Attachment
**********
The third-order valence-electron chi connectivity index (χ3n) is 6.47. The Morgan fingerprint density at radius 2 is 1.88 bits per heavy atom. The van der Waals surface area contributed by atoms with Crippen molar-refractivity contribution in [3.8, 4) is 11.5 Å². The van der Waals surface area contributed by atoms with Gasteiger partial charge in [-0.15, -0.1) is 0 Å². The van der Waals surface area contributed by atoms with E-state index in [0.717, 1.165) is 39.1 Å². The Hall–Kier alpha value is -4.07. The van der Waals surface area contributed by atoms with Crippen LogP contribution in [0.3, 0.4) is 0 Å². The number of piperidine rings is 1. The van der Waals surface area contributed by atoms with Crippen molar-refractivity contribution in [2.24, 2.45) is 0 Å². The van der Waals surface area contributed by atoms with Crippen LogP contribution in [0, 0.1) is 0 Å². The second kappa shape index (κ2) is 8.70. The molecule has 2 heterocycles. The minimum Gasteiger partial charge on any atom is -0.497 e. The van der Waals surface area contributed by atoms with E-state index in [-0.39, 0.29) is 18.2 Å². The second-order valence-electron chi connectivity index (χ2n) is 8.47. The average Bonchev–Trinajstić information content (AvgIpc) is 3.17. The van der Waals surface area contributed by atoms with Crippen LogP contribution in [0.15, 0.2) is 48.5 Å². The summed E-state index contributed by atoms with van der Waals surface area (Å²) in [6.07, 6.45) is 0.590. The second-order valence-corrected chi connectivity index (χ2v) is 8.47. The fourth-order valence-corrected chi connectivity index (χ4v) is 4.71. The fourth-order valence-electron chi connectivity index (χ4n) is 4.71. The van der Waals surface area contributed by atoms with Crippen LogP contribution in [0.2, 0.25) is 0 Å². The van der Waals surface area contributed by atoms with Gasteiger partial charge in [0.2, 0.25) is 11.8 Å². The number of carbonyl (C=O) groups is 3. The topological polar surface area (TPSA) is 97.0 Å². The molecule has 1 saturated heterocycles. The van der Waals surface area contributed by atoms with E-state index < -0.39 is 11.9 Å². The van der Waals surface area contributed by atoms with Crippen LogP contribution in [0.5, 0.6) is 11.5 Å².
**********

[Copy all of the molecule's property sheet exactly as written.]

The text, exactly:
The third-order valence-electron chi connectivity index (χ3n) is 6.47. The Morgan fingerprint density at radius 2 is 1.88 bits per heavy atom. The van der Waals surface area contributed by atoms with Crippen molar-refractivity contribution in [3.8, 4) is 11.5 Å². The van der Waals surface area contributed by atoms with Gasteiger partial charge in [-0.15, -0.1) is 0 Å². The van der Waals surface area contributed by atoms with E-state index in [0.717, 1.165) is 39.1 Å². The Hall–Kier alpha value is -4.07. The van der Waals surface area contributed by atoms with Crippen LogP contribution in [0.3, 0.4) is 0 Å². The number of piperidine rings is 1. The van der Waals surface area contributed by atoms with Crippen molar-refractivity contribution in [2.24, 2.45) is 0 Å². The van der Waals surface area contributed by atoms with Crippen LogP contribution in [0, 0.1) is 0 Å². The second kappa shape index (κ2) is 8.70. The molecule has 2 heterocycles. The minimum Gasteiger partial charge on any atom is -0.497 e. The van der Waals surface area contributed by atoms with E-state index in [-0.39, 0.29) is 18.2 Å². The second-order valence-electron chi connectivity index (χ2n) is 8.47. The average Bonchev–Trinajstić information content (AvgIpc) is 3.17. The van der Waals surface area contributed by atoms with Crippen LogP contribution in [0.15, 0.2) is 48.5 Å². The summed E-state index contributed by atoms with van der Waals surface area (Å²) in [6.07, 6.45) is 0.590. The second-order valence-corrected chi connectivity index (χ2v) is 8.47. The fourth-order valence-corrected chi connectivity index (χ4v) is 4.71. The fourth-order valence-electron chi connectivity index (χ4n) is 4.71. The van der Waals surface area contributed by atoms with Crippen LogP contribution in [0.2, 0.25) is 0 Å². The van der Waals surface area contributed by atoms with Gasteiger partial charge in [0.2, 0.25) is 11.8 Å². The number of carbonyl (C=O) groups is 3. The topological polar surface area (TPSA) is 97.0 Å². The molecule has 1 saturated heterocycles. The van der Waals surface area contributed by atoms with E-state index < -0.39 is 11.9 Å². The van der Waals surface area contributed by atoms with Crippen LogP contribution in [0.5, 0.6) is 11.5 Å².